ISSN 2398-2977      

Hair: alopecia areata

pequis

Synonym(s): Hair loss


Introduction

  • Alopecia areata is an inflammatory hair loss observed in humans, dogs, cats, horses, cattle, primates, poultry, mice and rats.
  • Cause: it is thought to be an auto-immune disease in which auto-antibodies targeting various hair follicle antigens are produced and T-lymphocytes infiltrates the follicular bulb.
  • Signs: hair loss.
  • Diagnosis: history and clinical signs, skin scrapings, cytology, biopsy.
  • Treatment: no effective treatment available.
  • Prognosis: excellent to guarded.

Pathogenesis

Etiology

  • Auto-reactive antibodies attacking the hair follicles.
  • In the horse, the antigens targeted are heterogeneous and include trichohyalin and hair keratins of 4060 kDa.

Predisposing factors

General
  • None known in horses.
  • Genetics and stress are thought to play a role in humans.

Pathophysiology

  • Exact pathogenesis is unknown.
  • It is postulated that follicular antigens become exposed and trigger auto-immune response   →   the production of antibodies and auto-reactive lymphocytes.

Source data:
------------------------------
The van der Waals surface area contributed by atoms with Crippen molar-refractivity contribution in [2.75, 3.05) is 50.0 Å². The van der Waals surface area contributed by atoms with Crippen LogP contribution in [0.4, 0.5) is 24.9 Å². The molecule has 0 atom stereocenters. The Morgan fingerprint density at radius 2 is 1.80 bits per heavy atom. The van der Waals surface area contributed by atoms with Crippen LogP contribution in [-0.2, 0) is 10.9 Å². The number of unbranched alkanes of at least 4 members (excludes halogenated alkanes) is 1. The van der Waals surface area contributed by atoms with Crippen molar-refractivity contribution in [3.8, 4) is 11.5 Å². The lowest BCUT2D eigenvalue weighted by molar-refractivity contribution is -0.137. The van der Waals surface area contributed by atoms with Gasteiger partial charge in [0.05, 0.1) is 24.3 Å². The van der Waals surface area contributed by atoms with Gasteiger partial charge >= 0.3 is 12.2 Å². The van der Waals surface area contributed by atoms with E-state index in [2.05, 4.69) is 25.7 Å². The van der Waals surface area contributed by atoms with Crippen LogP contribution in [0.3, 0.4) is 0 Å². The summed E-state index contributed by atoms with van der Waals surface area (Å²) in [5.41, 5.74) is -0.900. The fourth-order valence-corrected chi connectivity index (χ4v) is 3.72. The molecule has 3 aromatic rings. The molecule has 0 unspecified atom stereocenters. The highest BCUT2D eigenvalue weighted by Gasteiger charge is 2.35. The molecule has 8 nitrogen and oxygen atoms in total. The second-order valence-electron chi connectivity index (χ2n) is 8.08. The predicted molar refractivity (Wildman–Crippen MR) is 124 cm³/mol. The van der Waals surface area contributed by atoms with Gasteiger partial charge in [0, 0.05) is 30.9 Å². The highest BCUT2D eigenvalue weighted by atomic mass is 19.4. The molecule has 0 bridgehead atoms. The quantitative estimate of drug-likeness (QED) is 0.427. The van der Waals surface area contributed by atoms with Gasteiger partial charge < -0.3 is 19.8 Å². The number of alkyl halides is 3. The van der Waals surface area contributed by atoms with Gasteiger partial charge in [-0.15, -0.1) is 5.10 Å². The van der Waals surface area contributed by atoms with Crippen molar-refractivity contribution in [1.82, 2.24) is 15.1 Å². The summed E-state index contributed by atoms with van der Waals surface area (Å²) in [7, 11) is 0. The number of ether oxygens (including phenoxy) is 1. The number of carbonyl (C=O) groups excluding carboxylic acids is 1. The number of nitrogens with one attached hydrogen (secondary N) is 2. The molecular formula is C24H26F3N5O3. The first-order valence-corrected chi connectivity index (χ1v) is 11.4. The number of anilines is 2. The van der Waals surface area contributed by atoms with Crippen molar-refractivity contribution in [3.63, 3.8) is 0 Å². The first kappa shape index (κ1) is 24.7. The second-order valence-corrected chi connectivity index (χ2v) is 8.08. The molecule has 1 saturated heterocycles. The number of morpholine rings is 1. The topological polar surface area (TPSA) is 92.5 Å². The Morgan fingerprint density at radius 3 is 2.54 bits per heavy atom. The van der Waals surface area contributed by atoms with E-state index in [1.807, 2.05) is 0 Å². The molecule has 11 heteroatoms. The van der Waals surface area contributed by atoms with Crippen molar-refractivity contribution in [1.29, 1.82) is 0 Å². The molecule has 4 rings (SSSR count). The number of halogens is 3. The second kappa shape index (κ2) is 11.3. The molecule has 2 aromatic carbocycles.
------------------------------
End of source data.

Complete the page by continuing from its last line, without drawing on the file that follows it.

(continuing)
Timecourse

  • Usually slow development over a period of months.

Diagnosis

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Treatment

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Outcomes

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Further Reading

Publications

Refereed papers

  • Recent references from PubMed and VetMedResource.
  • Bruet V, Degorce-Rubiales F, Abadie J & Bourdeau P (2008) Severe alopecia areata and onychodystrophy on all four feet of a French trotter mare. Vet Rec 162 (23), 758-760 PubMed.
  • Colombo S, Keen J A, Brownstein D G et al (2004) Alopecia areata with lymphocytic mural folliculitis affecting the isthmus in a Thoroughbred mareVet Derm 15 (4), 260-265 PubMed.
  • Tobin D J, Alhaidari Z & Olivry T (1998) Equine alopecia areata autoantibodies target multiple hair follicle antigens and may alter hair growthExp Derm 7, 289-297 PubMed.

Other sources of information

  • Schott H C, Petersen A & Dunstan R W et al (1998) Spontaneous Recovery from Equine Alopecia Areata/Universalis: Case Report and Comparison of the Disorder in Other Species. In: Advances in Veterinary Dermatology. Vol 3. Eds: Kwochka K W, Willemse T & Von Tscharner C. Butterworth Heinemann, UK. pp 469.

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